Tuesday, December 24, 2013

Was the 10th Circuit Correct Not To Stay the District Court SSM Ruling?

By Mike Dorf

This being Christmas Eve, I'm only going to put up a very short post on this very important topic.

The 10th Circuit has denied the State of Utah's emergency motion to stay the district court judgment invalidating Utah's ban on same-sex marriage, with the consequence that Utah now has SSM.  The state could seek (and by the time you read this perhaps already will have sought) emergency review by the Supreme Court. The ordinary procedure would be to seek relief from the Circuit Justice--in this case Justice Sotomayor--who, in a case as important as this, would likely refer the application to the full Court.

In my view, this is one of those rare cases in which the correct moral outcome is also the correct legal outcome, but is still wrong.  I should explain.

Permitting marriages to go forward is correct morally for the innumerable reasons why it is simply unfair, unequal and unjust to deny people the right to marry based on sex or sexual orientation or the fact that they are unlikely to produce children accidentally or whatever other stupid rationalization is now being offered to support a policy that, at this point, must be recognized as simply a product of prejudice.

Permitting marriages to go forward is the correct legal outcome because one of the necessary conditions for extraordinary relief is that the party seeking such relief--here the state of Utah--be able to show a substantial likelihood of success on the merits.  Given Windsor (the DOMA case), as explicated by the district court opinion, the state has not done so.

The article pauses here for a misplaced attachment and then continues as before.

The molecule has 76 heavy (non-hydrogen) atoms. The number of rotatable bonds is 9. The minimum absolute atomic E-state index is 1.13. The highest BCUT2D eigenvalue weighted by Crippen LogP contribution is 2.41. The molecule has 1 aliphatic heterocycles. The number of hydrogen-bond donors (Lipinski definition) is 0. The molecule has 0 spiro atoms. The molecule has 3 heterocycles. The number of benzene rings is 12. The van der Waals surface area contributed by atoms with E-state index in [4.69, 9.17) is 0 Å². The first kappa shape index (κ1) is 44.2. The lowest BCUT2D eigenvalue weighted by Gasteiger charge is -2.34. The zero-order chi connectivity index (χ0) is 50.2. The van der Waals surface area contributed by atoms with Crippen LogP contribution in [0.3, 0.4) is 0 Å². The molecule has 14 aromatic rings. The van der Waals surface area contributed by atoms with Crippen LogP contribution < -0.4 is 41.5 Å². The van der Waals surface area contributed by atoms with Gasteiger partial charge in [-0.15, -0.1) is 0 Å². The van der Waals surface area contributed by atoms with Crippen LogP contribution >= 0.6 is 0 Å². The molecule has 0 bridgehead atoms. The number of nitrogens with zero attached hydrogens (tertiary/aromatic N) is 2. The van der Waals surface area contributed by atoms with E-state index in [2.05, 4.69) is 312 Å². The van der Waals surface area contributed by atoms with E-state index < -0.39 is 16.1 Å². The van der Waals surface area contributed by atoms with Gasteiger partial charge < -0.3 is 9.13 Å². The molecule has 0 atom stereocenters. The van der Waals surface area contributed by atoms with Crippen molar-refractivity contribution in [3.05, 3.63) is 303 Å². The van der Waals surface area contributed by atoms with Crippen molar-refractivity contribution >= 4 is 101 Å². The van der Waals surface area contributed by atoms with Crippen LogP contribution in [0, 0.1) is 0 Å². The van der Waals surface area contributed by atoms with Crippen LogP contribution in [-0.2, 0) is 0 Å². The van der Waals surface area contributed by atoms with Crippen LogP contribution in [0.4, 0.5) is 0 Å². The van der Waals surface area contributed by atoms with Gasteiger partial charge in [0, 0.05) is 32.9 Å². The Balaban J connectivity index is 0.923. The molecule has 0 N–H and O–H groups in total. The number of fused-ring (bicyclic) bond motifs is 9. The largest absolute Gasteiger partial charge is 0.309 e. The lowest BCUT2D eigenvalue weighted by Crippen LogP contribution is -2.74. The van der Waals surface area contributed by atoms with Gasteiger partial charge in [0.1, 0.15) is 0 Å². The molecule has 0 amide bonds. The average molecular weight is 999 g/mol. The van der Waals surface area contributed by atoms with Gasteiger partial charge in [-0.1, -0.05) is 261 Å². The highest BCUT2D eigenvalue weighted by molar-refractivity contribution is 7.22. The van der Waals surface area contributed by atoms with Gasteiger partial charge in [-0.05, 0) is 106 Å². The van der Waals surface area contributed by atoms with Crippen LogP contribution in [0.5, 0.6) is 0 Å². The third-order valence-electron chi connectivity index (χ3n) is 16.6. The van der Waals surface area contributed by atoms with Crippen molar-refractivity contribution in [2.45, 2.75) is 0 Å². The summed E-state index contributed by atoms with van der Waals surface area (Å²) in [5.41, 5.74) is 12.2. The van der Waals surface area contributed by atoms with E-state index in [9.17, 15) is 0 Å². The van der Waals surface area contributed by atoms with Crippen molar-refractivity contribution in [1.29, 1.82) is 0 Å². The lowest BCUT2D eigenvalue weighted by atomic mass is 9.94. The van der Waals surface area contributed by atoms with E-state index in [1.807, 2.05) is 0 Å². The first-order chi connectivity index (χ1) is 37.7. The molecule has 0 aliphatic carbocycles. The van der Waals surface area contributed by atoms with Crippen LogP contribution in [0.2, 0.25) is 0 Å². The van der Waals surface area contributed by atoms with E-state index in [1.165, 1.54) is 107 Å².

Nonetheless, I think that the district judge should have stayed his judgment and that, once he failed to, the 10th Circuit ought to have stayed his judgment because only a fool can confidently predict exactly what the Supreme Court will do in this case. I think the Court will probably affirm--leading to legalized SSM nationwide--but it's pretty clear that even the five Justices who are sympathetic to SSM would rather take a few years before getting there.  If their hand is forced, as it now will be, it's impossible to say with certainty what they'll do.

Thus, there is a real chance--less than 50/50 but I would say above 10%--that either the 10th Circuit or the Supreme Court will say that Utah is not obligated to permit SSM.  If that happens, then the Utah same-sex couples who married in the interim will find that their marriages have been voided, leading to heartbreak and chaos.  And by contrast with California after Prop 8, the Utah Supreme Court probably will not "grandfather" those marriages.

That would be a truly awful result--and one that can be avoided if the district court ruling is stayed for the months or even year and a half it will take to fully litigate the case.  I realize the oddity of arguing for an outcome that I regard as both morally odious (because justice delayed is justice denied) and legally wrong (the standard being what it is), but in this case that is where I find myself.

Perhaps my concern would be sufficiently mitigated if all of the couples who are now marrying in Utah were told that their marriages might not last.  I doubt very much that they will be given such a warning--but maybe, just maybe, they don't need one.  Maybe these couples are marrying as a form of political activisim, in much the way that SF couples married pursuant to Gavin Newsom's 2004 decree.  If so, then I recant and I applaud the district court and the appeals court for following the law.

15 comments:

The Dismal Political Economist said...

There would be greater support for Mr. Dorf's position had an appeals court not allowed Texas's anti-abortion rights laws to go into effect despite a pending appeal and the possibility if not the liklihood that they would be overturned.

jim green said...